4. What’s wrong with UWM taking over the arena and Marquette and the Admirals taking over the Bradley? Nothing has to be taken down. The idea that Marquette has to follow the Bucks is preposterous; there is new leadership at MU that has the UWM experience, is intelligent and won’t blindly follow the Bucks to their new MECCA.

  20. Dave Reid says:

    @James I really don’t see the Valley as an option, and why would the Brewers want to give up their parking. Further, it just doesn’t seem like the City of Milwaukee would support this (unless it was part of a much large plan to redevelop all of those lots). If it does get built I feel pretty confident it goes right next to where it is today as the land is already there. Not in the Park East but on the land that has been slowly assembled there… Note: The moving of the Gimpfel Brewery (http://urbanmilwaukee.com/building/gipfel-brewery/) and recently the tearing down of a former MATC building.

  21. Tom D says:

    James, the only reasons a downtown baseball stadium wasn’t viable was (1) Bud Selig didn’t want a downtown stadium and (2) tailgating would be impaired. Neither of these has anything to do with the Bucks.

  22. James Pease says:

    There is minimal overlap of the seasons and conflicting dates but there is plenty of room to spread additional blacktop in the valley. For the majority of the Bucks season, the Miller Park lot is sitting empty. But that doesn’t address any of my other arguments. The Bucks are interested in maximizing profit, not urban development. Why would they invest in a new facility that would allow neighboring businesses to siphon off potential income? And why would they build a facility that requires a large portion of their fan base to go where they don’t want to go? The Atlanta Braves are building a new ballpark out in the X-way accessible burbs even though there is absolutely nothing wrong or outdated about their current park.

    Yeah, I could well be wrong but I don’t think that the bottom line will have anything to do with urban development or planning. It will have to do with income maximization and implied racism.

  23. Andy says:

    What the… Where do you people come up with this stuff? Is there anything NOT related to racism these days?

    Despite strongly supporting a new arena, including some public assistance, I still thought your post, James, was accurate. Until the last three words.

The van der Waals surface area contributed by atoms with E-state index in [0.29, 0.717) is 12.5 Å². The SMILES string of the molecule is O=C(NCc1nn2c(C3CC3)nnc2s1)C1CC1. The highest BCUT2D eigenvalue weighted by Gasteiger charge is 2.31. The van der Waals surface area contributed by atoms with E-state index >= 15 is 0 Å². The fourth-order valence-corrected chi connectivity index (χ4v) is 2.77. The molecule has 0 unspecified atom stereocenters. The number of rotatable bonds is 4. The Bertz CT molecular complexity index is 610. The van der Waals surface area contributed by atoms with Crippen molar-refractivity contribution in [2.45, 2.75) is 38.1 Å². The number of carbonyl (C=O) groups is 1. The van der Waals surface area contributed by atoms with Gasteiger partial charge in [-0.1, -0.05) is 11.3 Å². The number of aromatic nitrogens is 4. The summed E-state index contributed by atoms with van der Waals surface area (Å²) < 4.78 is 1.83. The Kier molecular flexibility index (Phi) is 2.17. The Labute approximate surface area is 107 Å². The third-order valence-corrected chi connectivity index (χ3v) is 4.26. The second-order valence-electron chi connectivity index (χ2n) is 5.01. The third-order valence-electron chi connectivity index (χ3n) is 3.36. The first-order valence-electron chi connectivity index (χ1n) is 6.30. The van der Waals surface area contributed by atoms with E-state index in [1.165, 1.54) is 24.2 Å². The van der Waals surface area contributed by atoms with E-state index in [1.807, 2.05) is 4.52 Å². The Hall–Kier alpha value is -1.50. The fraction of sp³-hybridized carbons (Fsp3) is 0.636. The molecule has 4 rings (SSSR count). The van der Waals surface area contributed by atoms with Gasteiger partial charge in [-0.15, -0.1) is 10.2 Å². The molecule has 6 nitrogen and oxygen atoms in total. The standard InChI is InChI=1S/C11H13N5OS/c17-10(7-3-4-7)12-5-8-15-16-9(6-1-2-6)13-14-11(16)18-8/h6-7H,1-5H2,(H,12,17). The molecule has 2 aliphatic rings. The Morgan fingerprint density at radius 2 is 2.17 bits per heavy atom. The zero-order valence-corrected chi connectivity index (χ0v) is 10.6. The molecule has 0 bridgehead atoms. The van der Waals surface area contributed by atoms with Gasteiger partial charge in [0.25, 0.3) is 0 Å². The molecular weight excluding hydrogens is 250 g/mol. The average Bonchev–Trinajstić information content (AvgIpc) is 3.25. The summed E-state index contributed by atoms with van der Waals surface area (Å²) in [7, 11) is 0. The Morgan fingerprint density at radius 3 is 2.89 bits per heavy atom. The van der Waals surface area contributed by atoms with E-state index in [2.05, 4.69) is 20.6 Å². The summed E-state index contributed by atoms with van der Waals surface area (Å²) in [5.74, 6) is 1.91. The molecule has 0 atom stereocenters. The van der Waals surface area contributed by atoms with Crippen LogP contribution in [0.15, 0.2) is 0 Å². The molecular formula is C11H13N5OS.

24. Tom D says:

    Why should the Bucks’ owners be interested in an arena in an urban setting? Because they are from New York and know that urban arenas attract more people than suburban, asphalt-surrounded venues.

    Metro NYC has five separate NBA-size arenas–three in urban centers (Manhattan’s Madison Square Garden, Brooklyn’s Barclay Center, and Newark’s Prudential Center) and 2 suburban arenas (Long Island’s Nassau Coliseum and New Jersey’s Izod Center), and both suburban arenas are failures.

    Until a few years ago, the Izod Center (then called the “Continental Airlines Arena”) had both NBA and NHL teams. Both teams have since fled for urban quarters–the Nets to Brooklyn and the Devils to Newark. Nassau Colosseum goes dark–no NBA/NHL team–next year when the NHL’s Islanders decamp to Brooklyn.

    These guys know that surrounding your arena with a sea of asphalt (like Izod and Nassau) doesn’t bring success.

    And besides, downtown Milwaukee has lots more parking (pun intended) than Miller Park–over 70,000 spaces vs 20,000 or 30,000 at Miller Park.

  25. wisconsin Conservative Digest says:

    Urban area is best and as long as they will be paying for it they get to pick.

  26. David says:

    The arena will be built in a downtown location because the Bucks owners want the facility to attact people 365 days a year. Restaurants and shops will be open whether a game is being played or not. Miller Park did want the parking cocessions, but tailgating was also a factor. In addition, the facility will attract far more events if downtown.

  27. Wisconsin Conservative Digest says:

    WSJ today shows that 35% of people follow football, 14% follow baseball, though in Milwaukee that is higher and only 6% follow Pro Basketball. So your really think that 94% of the Milwaukee taxpayers group is going to present these NY hustlers with 300 million in tax money? Pro basketball is boring, college fun. We have enough arenas for our college teams, let us push them, we will be better off.